3:30–4:30 pm ERC 161
Host: Hsiao-Wen Chen
Carolyn Raithel (Institute for Advanced Study)
Title: Multi-Messenger Probes of the Neutron Star Equation of State
Neutron stars contain the densest stable matter in the universe. Since the first detection of gravitational waves from a binary neutron star merger in 2017, we have entered an era of multi-messenger observations of these extreme objects and their transients. However, the interpretation of these new types of data also poses new challenges for theorists working to develop a unified understanding of the dense-matter physics that govern neutron stars across a wide range of settings -- from the cold, equilibrium conditions of an isolated neutron star, to the hot and dynamical environment following a merger. In this talk, I will discuss a theoretical framework for connecting astrophysical observations of neutron stars to the microphysics of their interior structure. I will discuss what we have learned about the dense-matter equation of state (EoS) from the first observations of neutron stars mergers, and what we hope to learn from current and upcoming experiments over the next decade. Along the way, I will present results from numerical relativity simulations of neutron star mergers, using a new phenomenological framework for calculating the EoS, and will use these results to highlight some of the key open questions and challenges that lie ahead.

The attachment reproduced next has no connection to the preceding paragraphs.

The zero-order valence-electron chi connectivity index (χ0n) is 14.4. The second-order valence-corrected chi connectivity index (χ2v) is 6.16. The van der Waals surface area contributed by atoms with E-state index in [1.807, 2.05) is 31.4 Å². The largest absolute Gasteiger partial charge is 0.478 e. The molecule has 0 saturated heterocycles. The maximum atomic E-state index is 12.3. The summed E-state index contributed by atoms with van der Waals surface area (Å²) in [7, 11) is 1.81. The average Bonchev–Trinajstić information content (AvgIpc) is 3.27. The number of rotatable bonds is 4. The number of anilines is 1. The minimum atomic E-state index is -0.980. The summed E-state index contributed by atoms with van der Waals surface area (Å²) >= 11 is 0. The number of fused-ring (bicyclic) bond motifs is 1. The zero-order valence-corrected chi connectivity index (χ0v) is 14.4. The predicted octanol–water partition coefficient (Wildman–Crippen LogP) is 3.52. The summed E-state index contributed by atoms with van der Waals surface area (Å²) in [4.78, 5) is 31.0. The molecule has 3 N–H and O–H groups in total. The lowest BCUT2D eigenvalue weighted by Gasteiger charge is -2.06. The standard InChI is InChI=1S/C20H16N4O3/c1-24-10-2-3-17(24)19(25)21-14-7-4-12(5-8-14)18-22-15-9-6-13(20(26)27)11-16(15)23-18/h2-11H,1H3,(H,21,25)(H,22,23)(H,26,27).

Carolyn Raithel is interested in using astrophysical observations of neutron stars to study the properties and interactions of matter at extreme densities. Her current research focuses on the gravitational waves emitted during neutron star mergers, using a mix of analytic theory and numerical simulations.